The sheriff was another edition of Thomas’s father except that he wore a checkered shirt and a Texas type hat and was ten years younger. He was as easily dishonest, and he had genuinely admired the old man. Thomas, like his mother, would have gone far out of his way to avoid his glassy pale blue gaze. He kept hoping for another solution, for a miracle.

With Sarah Ham in the house, meals were unbearable.

“Tomsee doesn’t like me,” she said the third or fourth night at the supper table and cast her pouting gaze across at the large rigid figure of Thomas, whose face was set with the look of a man trapped by insufferable odors. “He doesn’t want me here. Nobody wants me anywhere.”

“Thomas’s name is Thomas,” his mother interrupted. “Not Tomsee.”

“I made Tomsee up,” she said. “I think it’s cute. He hates me.”

“Thomas does not hate you,” his mother said. “We are not the kind of people who hate,” she added, as if this were an imperfection that had been bred out of them generations ago.

“Oh, I know when I’m not wanted,” Sarah Ham continued. “They didn’t even want me in jail. If I killed myself I wonder would God want me?”

“Try it and see,” Thomas muttered.

The girl screamed with laughter. Then she stopped abruptly, her face puckered and she began to shake. “The best thing to do,” she said, her teeth clattering, “is to kill myself. Then I’ll be out of everybody’s way. I’ll go to hell and be out of God’s way. And even the devil won’t want me. He’ll kick me out of hell, not even in hell…” she wailed.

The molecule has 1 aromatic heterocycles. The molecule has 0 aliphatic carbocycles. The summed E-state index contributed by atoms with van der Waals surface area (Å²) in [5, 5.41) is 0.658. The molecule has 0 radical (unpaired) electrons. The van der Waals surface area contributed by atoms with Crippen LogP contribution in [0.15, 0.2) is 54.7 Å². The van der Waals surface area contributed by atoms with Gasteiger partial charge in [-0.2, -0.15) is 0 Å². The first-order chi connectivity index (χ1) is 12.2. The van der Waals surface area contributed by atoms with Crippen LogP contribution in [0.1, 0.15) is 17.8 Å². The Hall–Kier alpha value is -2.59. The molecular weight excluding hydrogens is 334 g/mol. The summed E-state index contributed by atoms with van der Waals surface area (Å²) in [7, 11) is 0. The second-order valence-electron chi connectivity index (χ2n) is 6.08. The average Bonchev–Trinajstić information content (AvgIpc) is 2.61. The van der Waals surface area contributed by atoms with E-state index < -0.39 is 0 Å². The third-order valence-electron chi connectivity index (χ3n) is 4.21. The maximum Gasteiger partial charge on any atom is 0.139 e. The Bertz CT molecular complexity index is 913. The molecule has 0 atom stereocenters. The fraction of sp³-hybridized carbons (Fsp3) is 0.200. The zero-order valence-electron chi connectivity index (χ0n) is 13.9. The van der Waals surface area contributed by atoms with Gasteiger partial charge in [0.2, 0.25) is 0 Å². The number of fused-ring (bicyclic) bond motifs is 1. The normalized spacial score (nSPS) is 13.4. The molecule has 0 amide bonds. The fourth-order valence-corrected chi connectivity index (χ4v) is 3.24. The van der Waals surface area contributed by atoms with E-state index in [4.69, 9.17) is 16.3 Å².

Thomas rose, picked up his plate and knife and fork and carried them to the den to finish his supper. After that, he had not eaten another meal at the table but had had his mother serve him at his desk. At these meals, the old man was intensely present to him. He appeared to be tipping backwards in his chair, his thumbs beneath his galluses, while he said such things as, She never ran me away from my own table.

A few nights later, Sarah Ham slashed her wrists with a paring knife and had hysterics. From the den where he was closeted after supper, Thomas heard a shriek, then a series of screams, then his mother’s scurrying footsteps through the house. He did not move. His first instant of hope that the girl had cut her throat faded as he realized she could not have done it and continue to scream the way she was doing. He returned to his journal and presently the screams subsided. In a moment his mother burst in with his coat and hat. “We have to take her to the hospital,” she said. “She tried to do away with herself. I have a tourniquet on her arm. Oh Lord, Thomas,” she said, “imagine being so low you’d do a thing like that!”